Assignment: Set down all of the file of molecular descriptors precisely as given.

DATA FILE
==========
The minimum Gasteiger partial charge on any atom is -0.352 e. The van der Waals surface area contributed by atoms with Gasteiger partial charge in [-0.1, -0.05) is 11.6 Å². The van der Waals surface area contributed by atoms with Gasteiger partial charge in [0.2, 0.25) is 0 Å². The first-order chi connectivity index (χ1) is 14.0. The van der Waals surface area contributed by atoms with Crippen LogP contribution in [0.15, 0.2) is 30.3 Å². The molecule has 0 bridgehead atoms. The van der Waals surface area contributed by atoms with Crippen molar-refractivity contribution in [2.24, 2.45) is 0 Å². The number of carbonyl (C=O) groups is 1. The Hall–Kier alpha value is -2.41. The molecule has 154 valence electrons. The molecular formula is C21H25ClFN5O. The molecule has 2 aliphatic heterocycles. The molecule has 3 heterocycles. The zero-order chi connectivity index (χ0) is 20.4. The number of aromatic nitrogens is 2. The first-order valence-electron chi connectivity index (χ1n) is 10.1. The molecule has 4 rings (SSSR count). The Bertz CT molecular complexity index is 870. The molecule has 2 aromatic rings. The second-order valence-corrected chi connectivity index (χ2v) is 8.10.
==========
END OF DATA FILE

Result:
The minimum Gasteiger partial charge on any atom is -0.352 e. The van der Waals surface area contributed by atoms with Gasteiger partial charge in [-0.1, -0.05) is 11.6 Å². The van der Waals surface area contributed by atoms with Gasteiger partial charge in [0.2, 0.25) is 0 Å². The first-order chi connectivity index (χ1) is 14.0. The van der Waals surface area contributed by atoms with Crippen LogP contribution in [0.15, 0.2) is 30.3 Å². The molecule has 0 bridgehead atoms. The van der Waals surface area contributed by atoms with Crippen molar-refractivity contribution in [2.24, 2.45) is 0 Å². The number of carbonyl (C=O) groups is 1. The Hall–Kier alpha value is -2.41. The molecule has 154 valence electrons. The molecular formula is C21H25ClFN5O. The molecule has 2 aliphatic heterocycles. The molecule has 3 heterocycles. The zero-order chi connectivity index (χ0) is 20.4. The number of aromatic nitrogens is 2. The first-order valence-electron chi connectivity index (χ1n) is 10.1. The molecule has 4 rings (SSSR count). The Bertz CT molecular complexity index is 870. The molecule has 2 aromatic rings. The second-order valence-corrected chi connectivity index (χ2v) is 8.10.